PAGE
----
In a malware attacks that came into light recently, unpatched network-attached storage (NAS) devices were attacked by malware called UnityMiner and used to mine cryptocurrency. The threat actors in this case attempted to take over the device and install a crypto miner malware named UnityMiner to attain their purpose. This happened as a result of the exploitation of RCE vulnerabilities already patched by QNAP last October.

The malware attacks used for crypto mining has been named UnityMiner by the Qihoo 360’s Network Security Research Lab (360 Netlab) researchers.

QNAP was informed about the crypto mining campaign on the 3rd of March, a day after their discovery. The attackers hid the mining process along with the CPU memory resource usage information effectively while customizing the program. This saved them from the QNAP users’ eyes if they checked the system via the WEB management interface. 

UnityMiner Malware Affected devices:

All the devices that hadn’t been patched since August 2020 were found vulnerable to the UnityMiner malware. In the malware attacks, nearly 4,297,426 NAS devices were found vulnerable by the researchers, all of which used QNAP’s 360 Quake Cyberspace mapping system. QNAP has advised the users to install applicable updates at the earliest. The company has also sent individual emails to the users besides the software updates and the security advisories.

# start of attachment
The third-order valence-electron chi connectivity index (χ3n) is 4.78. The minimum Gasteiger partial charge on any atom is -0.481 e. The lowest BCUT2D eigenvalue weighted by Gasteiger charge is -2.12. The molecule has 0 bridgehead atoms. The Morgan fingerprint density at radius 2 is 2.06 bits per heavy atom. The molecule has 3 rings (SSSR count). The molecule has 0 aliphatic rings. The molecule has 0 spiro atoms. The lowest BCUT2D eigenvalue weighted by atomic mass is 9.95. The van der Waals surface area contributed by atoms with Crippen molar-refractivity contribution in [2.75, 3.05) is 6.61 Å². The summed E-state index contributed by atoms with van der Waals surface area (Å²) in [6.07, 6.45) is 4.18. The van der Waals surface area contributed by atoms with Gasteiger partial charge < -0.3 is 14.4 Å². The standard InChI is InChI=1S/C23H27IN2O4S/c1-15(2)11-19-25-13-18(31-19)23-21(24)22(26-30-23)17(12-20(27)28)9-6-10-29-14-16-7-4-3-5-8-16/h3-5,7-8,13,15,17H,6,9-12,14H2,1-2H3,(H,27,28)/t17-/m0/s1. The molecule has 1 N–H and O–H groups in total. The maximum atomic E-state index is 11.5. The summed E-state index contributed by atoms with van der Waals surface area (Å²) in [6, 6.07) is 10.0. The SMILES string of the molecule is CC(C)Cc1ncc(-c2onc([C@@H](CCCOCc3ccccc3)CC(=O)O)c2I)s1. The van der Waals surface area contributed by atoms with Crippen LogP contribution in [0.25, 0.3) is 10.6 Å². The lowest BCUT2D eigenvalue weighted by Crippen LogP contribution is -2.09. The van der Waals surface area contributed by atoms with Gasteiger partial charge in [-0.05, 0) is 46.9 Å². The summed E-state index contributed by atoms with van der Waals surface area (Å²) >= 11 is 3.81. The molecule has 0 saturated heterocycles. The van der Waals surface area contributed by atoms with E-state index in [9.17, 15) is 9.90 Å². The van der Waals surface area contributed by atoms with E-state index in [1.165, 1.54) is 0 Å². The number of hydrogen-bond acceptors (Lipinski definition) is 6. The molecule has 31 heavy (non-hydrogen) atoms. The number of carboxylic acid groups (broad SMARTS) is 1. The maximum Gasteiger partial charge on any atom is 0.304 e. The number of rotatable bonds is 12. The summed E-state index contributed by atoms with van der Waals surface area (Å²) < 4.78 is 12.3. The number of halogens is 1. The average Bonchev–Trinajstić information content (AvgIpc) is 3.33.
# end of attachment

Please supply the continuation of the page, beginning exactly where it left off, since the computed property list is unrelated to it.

QNAP previously targeted by UnityMiner 

This isn’t the first instance when the QNAP devices were targeted by malicious actors on the internet. In a similar incidence, earlier this year, QNAP users were informed of a series of attacks by the company in January. The attacks infected and exploited the QNAP NAS devices in order to mine bitcoin without the users’ knowledge. 

Also read,

Besides this, in September of 2020, a wave of Agelocker ransomware attacks exposed NAS devices publicly as informed by the company. Further back, in the year 2019, an eCh0raix Ransomware (aka QNAPCrypt) campaign targeted NAS devices having outdated QTS firmware and weak passwords in August, while the customers were warned of the QSnatch malware attacks and Muhstik ransomware in September and October.

QNAP has advised all its users to install relevant updates on their devices. Another factor to notice here is that even though the patch for these vulnerabilities has been available for more than 6 months but the devices hadn’t been updated for long, leading to the said exploitation of the vulnerabilities.